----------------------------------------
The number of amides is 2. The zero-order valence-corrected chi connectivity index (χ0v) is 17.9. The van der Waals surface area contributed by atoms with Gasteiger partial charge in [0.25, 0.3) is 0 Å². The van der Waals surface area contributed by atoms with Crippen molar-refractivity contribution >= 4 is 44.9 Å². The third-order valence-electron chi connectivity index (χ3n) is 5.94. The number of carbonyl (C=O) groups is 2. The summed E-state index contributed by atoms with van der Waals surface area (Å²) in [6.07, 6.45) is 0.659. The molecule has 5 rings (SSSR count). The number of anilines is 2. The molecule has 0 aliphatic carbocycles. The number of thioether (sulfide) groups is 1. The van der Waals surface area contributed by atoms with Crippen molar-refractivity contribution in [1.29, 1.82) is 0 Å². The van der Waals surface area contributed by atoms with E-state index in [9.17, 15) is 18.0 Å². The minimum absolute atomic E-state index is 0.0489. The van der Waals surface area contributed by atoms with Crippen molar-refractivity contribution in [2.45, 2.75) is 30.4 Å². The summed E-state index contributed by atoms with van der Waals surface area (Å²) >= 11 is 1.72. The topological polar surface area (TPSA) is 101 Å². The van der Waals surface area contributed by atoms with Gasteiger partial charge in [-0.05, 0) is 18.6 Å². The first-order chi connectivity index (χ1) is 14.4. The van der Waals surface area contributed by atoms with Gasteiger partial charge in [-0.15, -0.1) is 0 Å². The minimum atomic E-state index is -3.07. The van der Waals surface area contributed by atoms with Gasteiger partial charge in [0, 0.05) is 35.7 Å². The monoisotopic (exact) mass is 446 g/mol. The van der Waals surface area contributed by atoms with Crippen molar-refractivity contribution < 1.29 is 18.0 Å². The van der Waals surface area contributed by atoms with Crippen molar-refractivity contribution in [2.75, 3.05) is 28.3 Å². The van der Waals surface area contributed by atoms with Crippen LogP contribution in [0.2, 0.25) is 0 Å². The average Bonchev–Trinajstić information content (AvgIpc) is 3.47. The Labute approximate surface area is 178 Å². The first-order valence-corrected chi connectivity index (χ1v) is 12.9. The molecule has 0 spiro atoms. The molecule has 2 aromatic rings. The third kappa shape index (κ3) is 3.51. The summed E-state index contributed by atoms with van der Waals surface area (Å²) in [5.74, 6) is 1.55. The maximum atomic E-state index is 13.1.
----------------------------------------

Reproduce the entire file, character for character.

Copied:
The number of amides is 2. The zero-order valence-corrected chi connectivity index (χ0v) is 17.9. The van der Waals surface area contributed by atoms with Gasteiger partial charge in [0.25, 0.3) is 0 Å². The van der Waals surface area contributed by atoms with Crippen molar-refractivity contribution >= 4 is 44.9 Å². The third-order valence-electron chi connectivity index (χ3n) is 5.94. The number of carbonyl (C=O) groups is 2. The summed E-state index contributed by atoms with van der Waals surface area (Å²) in [6.07, 6.45) is 0.659. The molecule has 5 rings (SSSR count). The number of anilines is 2. The molecule has 0 aliphatic carbocycles. The number of thioether (sulfide) groups is 1. The van der Waals surface area contributed by atoms with Crippen molar-refractivity contribution in [1.29, 1.82) is 0 Å². The van der Waals surface area contributed by atoms with E-state index in [9.17, 15) is 18.0 Å². The minimum absolute atomic E-state index is 0.0489. The van der Waals surface area contributed by atoms with Crippen molar-refractivity contribution in [2.45, 2.75) is 30.4 Å². The summed E-state index contributed by atoms with van der Waals surface area (Å²) >= 11 is 1.72. The topological polar surface area (TPSA) is 101 Å². The van der Waals surface area contributed by atoms with Gasteiger partial charge in [-0.05, 0) is 18.6 Å². The first-order chi connectivity index (χ1) is 14.4. The van der Waals surface area contributed by atoms with Gasteiger partial charge in [-0.15, -0.1) is 0 Å². The minimum atomic E-state index is -3.07. The van der Waals surface area contributed by atoms with Gasteiger partial charge in [0, 0.05) is 35.7 Å². The monoisotopic (exact) mass is 446 g/mol. The van der Waals surface area contributed by atoms with Crippen molar-refractivity contribution < 1.29 is 18.0 Å². The van der Waals surface area contributed by atoms with Crippen molar-refractivity contribution in [2.75, 3.05) is 28.3 Å². The van der Waals surface area contributed by atoms with Crippen LogP contribution in [0.2, 0.25) is 0 Å². The average Bonchev–Trinajstić information content (AvgIpc) is 3.47. The Labute approximate surface area is 178 Å². The first-order valence-corrected chi connectivity index (χ1v) is 12.9. The molecule has 0 spiro atoms. The molecule has 2 aromatic rings. The third kappa shape index (κ3) is 3.51. The summed E-state index contributed by atoms with van der Waals surface area (Å²) in [5.74, 6) is 1.55. The maximum atomic E-state index is 13.1.